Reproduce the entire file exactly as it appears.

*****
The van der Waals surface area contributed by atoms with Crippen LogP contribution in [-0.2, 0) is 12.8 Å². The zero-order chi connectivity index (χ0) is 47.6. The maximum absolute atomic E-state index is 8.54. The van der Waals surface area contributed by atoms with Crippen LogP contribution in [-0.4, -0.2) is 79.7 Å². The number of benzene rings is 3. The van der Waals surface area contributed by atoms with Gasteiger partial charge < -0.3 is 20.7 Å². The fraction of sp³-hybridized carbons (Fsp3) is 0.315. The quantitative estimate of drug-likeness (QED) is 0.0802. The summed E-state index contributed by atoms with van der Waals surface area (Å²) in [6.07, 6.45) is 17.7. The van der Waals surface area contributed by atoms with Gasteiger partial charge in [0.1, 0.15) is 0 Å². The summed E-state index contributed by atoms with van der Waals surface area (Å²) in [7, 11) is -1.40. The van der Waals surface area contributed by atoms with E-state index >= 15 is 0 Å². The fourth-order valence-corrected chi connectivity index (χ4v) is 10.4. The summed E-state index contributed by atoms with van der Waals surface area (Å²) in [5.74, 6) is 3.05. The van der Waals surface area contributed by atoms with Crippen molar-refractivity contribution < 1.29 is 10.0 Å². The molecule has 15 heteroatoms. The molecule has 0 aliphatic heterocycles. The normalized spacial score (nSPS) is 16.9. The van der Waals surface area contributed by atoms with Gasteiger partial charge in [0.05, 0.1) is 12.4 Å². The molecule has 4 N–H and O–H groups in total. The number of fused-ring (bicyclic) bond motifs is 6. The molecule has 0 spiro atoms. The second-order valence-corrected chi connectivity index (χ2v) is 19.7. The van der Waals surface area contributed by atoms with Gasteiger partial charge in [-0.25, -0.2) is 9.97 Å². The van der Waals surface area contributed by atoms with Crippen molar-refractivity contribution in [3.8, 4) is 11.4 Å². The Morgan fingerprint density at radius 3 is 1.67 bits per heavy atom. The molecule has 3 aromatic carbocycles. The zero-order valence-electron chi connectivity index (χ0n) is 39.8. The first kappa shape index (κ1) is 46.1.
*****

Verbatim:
The van der Waals surface area contributed by atoms with Crippen LogP contribution in [-0.2, 0) is 12.8 Å². The zero-order chi connectivity index (χ0) is 47.6. The maximum absolute atomic E-state index is 8.54. The van der Waals surface area contributed by atoms with Crippen LogP contribution in [-0.4, -0.2) is 79.7 Å². The number of benzene rings is 3. The van der Waals surface area contributed by atoms with Gasteiger partial charge < -0.3 is 20.7 Å². The fraction of sp³-hybridized carbons (Fsp3) is 0.315. The quantitative estimate of drug-likeness (QED) is 0.0802. The summed E-state index contributed by atoms with van der Waals surface area (Å²) in [6.07, 6.45) is 17.7. The van der Waals surface area contributed by atoms with Gasteiger partial charge in [0.1, 0.15) is 0 Å². The summed E-state index contributed by atoms with van der Waals surface area (Å²) in [7, 11) is -1.40. The van der Waals surface area contributed by atoms with E-state index >= 15 is 0 Å². The fourth-order valence-corrected chi connectivity index (χ4v) is 10.4. The summed E-state index contributed by atoms with van der Waals surface area (Å²) in [5.74, 6) is 3.05. The van der Waals surface area contributed by atoms with Crippen molar-refractivity contribution < 1.29 is 10.0 Å². The molecule has 15 heteroatoms. The molecule has 0 aliphatic heterocycles. The normalized spacial score (nSPS) is 16.9. The van der Waals surface area contributed by atoms with Gasteiger partial charge in [0.05, 0.1) is 12.4 Å². The molecule has 4 N–H and O–H groups in total. The number of fused-ring (bicyclic) bond motifs is 6. The molecule has 0 spiro atoms. The second-order valence-corrected chi connectivity index (χ2v) is 19.7. The van der Waals surface area contributed by atoms with Gasteiger partial charge in [-0.25, -0.2) is 9.97 Å². The van der Waals surface area contributed by atoms with Crippen molar-refractivity contribution in [3.8, 4) is 11.4 Å². The Morgan fingerprint density at radius 3 is 1.67 bits per heavy atom. The molecule has 3 aromatic carbocycles. The zero-order valence-electron chi connectivity index (χ0n) is 39.8. The first kappa shape index (κ1) is 46.1.